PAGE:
Americans took 10.8 billion trips on public transportation in 2014, which is the highest annual public transit ridership number in 58 years, according to a report released today by the American Public Transportation Association (APTA).
“In 2014, people took a record 10.8 billion trips on public transportation – the highest annual ridership number in 58 years. Some public transit systems experienced all-time record high ridership last year. This record ridership didn’t just happen in large cities. It also happened in small and medium size communities,” said Phillip Washington, APTA Chair.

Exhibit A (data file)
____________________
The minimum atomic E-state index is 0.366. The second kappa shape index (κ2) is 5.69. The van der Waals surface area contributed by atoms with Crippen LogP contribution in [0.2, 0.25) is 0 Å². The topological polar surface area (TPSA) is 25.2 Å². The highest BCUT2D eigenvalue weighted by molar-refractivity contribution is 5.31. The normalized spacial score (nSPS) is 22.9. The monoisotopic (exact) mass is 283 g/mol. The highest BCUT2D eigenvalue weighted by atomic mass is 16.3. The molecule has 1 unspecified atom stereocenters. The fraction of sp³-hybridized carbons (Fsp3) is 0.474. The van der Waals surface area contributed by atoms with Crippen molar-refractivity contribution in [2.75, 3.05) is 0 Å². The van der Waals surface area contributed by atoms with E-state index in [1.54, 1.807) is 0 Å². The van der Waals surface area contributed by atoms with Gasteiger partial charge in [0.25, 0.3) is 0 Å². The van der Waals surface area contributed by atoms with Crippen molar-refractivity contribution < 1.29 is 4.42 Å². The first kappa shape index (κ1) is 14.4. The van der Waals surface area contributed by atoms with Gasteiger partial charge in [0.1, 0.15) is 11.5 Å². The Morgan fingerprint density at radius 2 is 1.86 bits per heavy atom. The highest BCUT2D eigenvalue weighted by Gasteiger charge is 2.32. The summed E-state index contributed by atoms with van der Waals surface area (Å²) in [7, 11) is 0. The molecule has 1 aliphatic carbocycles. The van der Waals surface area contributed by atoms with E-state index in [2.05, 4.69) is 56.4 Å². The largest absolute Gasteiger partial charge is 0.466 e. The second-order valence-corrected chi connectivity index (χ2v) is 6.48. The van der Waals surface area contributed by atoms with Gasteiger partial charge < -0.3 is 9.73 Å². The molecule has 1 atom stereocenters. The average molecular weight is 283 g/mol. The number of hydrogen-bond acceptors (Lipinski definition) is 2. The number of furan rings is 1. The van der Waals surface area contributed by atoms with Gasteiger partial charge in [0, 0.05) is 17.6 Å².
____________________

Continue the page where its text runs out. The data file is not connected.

Noting that public transit ridership increased even when gas prices declined by 42.9 cents in the fourth quarter, APTA President and CEO Michael Melaniphy said that, “despite the steep decline in gas prices at the end of last year, public transit ridership increased. This shows that once people start riding public transit, they discover that there are additional benefits besides saving money. People are changing their travel behavior and want more travel options.”
Another reason behind the ridership increases is the economic recovery in certain areas. For example, Atlanta (GA), San Francisco (CA), Minneapolis (MN), Seattle (WA), and Champaign-Urbana (IL) were some cities that saw increased ridership in part because of an improved job market.